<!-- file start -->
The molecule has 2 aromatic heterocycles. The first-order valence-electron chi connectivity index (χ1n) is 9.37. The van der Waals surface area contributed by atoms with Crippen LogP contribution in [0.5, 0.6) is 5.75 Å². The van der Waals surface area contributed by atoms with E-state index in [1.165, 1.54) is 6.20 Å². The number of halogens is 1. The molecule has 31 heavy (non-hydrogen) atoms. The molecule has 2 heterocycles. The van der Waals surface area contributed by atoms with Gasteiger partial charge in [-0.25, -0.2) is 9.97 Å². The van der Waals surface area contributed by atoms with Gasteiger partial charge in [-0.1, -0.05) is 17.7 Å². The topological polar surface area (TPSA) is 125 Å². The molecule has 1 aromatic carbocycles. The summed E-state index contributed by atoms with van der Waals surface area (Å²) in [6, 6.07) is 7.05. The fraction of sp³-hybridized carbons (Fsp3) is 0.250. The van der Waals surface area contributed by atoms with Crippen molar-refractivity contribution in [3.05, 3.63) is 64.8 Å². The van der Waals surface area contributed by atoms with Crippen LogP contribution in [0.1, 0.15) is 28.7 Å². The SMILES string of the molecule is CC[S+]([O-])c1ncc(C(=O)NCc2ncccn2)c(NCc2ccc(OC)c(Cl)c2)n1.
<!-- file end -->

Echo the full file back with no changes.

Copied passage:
The molecule has 2 aromatic heterocycles. The first-order valence-electron chi connectivity index (χ1n) is 9.37. The van der Waals surface area contributed by atoms with Crippen LogP contribution in [0.5, 0.6) is 5.75 Å². The van der Waals surface area contributed by atoms with E-state index in [1.165, 1.54) is 6.20 Å². The number of halogens is 1. The molecule has 31 heavy (non-hydrogen) atoms. The molecule has 2 heterocycles. The van der Waals surface area contributed by atoms with Gasteiger partial charge in [-0.25, -0.2) is 9.97 Å². The van der Waals surface area contributed by atoms with Gasteiger partial charge in [-0.1, -0.05) is 17.7 Å². The topological polar surface area (TPSA) is 125 Å². The molecule has 1 aromatic carbocycles. The summed E-state index contributed by atoms with van der Waals surface area (Å²) in [6, 6.07) is 7.05. The fraction of sp³-hybridized carbons (Fsp3) is 0.250. The van der Waals surface area contributed by atoms with Crippen molar-refractivity contribution in [3.05, 3.63) is 64.8 Å². The van der Waals surface area contributed by atoms with Crippen LogP contribution in [0.1, 0.15) is 28.7 Å². The SMILES string of the molecule is CC[S+]([O-])c1ncc(C(=O)NCc2ncccn2)c(NCc2ccc(OC)c(Cl)c2)n1.